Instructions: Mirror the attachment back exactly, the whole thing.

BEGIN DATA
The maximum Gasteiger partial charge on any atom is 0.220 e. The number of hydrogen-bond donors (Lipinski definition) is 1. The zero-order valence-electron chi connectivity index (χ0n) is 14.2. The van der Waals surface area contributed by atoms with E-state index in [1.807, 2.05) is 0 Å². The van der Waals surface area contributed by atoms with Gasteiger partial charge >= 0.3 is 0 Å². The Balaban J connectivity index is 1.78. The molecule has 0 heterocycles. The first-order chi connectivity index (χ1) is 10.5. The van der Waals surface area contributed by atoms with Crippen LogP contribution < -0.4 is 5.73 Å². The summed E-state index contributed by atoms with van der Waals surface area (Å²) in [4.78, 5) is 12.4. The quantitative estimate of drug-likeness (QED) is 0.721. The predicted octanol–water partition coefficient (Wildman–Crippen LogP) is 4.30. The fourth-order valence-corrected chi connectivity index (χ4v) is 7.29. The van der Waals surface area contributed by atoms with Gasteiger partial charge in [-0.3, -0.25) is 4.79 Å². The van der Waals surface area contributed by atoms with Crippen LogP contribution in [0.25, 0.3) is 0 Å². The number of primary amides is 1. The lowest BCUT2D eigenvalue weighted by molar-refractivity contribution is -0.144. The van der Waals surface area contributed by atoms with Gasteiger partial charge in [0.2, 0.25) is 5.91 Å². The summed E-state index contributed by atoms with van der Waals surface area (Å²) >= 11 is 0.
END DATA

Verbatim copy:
The maximum Gasteiger partial charge on any atom is 0.220 e. The number of hydrogen-bond donors (Lipinski definition) is 1. The zero-order valence-electron chi connectivity index (χ0n) is 14.2. The van der Waals surface area contributed by atoms with E-state index in [1.807, 2.05) is 0 Å². The van der Waals surface area contributed by atoms with Gasteiger partial charge >= 0.3 is 0 Å². The Balaban J connectivity index is 1.78. The molecule has 0 heterocycles. The first-order chi connectivity index (χ1) is 10.5. The van der Waals surface area contributed by atoms with Crippen LogP contribution < -0.4 is 5.73 Å². The summed E-state index contributed by atoms with van der Waals surface area (Å²) in [4.78, 5) is 12.4. The quantitative estimate of drug-likeness (QED) is 0.721. The predicted octanol–water partition coefficient (Wildman–Crippen LogP) is 4.30. The fourth-order valence-corrected chi connectivity index (χ4v) is 7.29. The van der Waals surface area contributed by atoms with Gasteiger partial charge in [-0.3, -0.25) is 4.79 Å². The van der Waals surface area contributed by atoms with Crippen LogP contribution in [0.25, 0.3) is 0 Å². The number of primary amides is 1. The lowest BCUT2D eigenvalue weighted by molar-refractivity contribution is -0.144. The van der Waals surface area contributed by atoms with Gasteiger partial charge in [0.2, 0.25) is 5.91 Å². The summed E-state index contributed by atoms with van der Waals surface area (Å²) >= 11 is 0.